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Maharey outlines government’s Charter expectations

1 July 2003 Media Statement

Maharey outlines government’s Charter expectations

The government expects tertiary education organisations to clearly set out their special character and mission in charters currently being written, Associate Education (Tertiary Education) Minister Steve Maharey said today.

The Education (Tertiary Reform) Amendment Act 2002 introduces a system of charters and profiles for all tertiary education organisations (TEOs) receiving public funding. Tertiary education organisations have until 30 September 2003 to submit draft charters to the Tertiary Education Commission for consideration. In order to receive public funding from 1 January 2004 each organisation must have its charter approved by the Associate Education (Tertiary Education) Minister by the end of the year.

Speaking at the Association of Tertiary Education Managers conference in Auckland this morning, Steve Maharey said the process of drawing up charters is one of the most important tasks to bed in the tertiary education reforms.

“Charters, along with profiles, are the tools that will bring the Tertiary Education Strategy alive, and bring about much needed change in the tertiary education system.

“Charters are fundamental documents for TEOs and they will take time, consultation and several iterations to get right. They are the only documents that directly connect me as responsible Minister with individual TEOs. I will want to be sure that they make a genuine contribution to building a more quality and stakeholder-focused tertiary education system, able to meet New Zealand’s knowledge and research needs.

“In particular I will be looking to see how the draft charters:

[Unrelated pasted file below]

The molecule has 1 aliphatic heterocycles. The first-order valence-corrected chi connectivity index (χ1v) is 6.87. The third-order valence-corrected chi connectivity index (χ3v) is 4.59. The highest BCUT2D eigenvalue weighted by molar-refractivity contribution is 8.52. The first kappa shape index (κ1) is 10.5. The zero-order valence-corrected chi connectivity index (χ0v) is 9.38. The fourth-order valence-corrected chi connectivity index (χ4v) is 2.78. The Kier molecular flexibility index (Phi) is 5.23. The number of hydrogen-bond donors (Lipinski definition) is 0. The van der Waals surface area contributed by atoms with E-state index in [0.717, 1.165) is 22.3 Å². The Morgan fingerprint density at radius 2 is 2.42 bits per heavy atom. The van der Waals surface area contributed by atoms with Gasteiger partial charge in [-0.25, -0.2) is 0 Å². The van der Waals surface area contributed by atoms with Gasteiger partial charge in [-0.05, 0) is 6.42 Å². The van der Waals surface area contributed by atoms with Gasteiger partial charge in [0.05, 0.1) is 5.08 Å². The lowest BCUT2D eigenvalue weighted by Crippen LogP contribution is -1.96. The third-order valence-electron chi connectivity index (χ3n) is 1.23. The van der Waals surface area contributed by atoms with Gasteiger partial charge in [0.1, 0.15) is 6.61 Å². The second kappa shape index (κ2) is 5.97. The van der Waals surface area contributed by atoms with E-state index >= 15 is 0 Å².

- outline the mission and special character of individual TEOs. The government is consciously building a specialised and differentiated tertiary education system and charters should define what individual contribution TEOs will make within the overall nationwide system of tertiary education;
- describe how individual TEOs will make a contribution to New Zealand’s identity and economic, social and cultural development; and
- identify how individual TEOs intend collaborating and cooperating with other TEOs. The days of rampant destructive competition in the tertiary education sector is over and charters have an important role in defining how TEOs will work together to improve quality, enhance access and respond to emerging knowledge and skill needs.

“Some TEOs have already been thinking about where the want to position themselves in the new system. A good example is Victoria University of Wellington who are positioning themselves as ‘the capital university’ and are identifying the special nature and implications of being solely located in the nation’s capital for their research and teaching programmes.

“The tertiary education reforms are a critical element of the government’s mission to transform New Zealand into a knowledge-based society. Charters must concretely ensure that TEOs help us to make this vision a reality,” Steve Maharey said.

The guidelines to help tertiary education organisations develop the their charters are available online at

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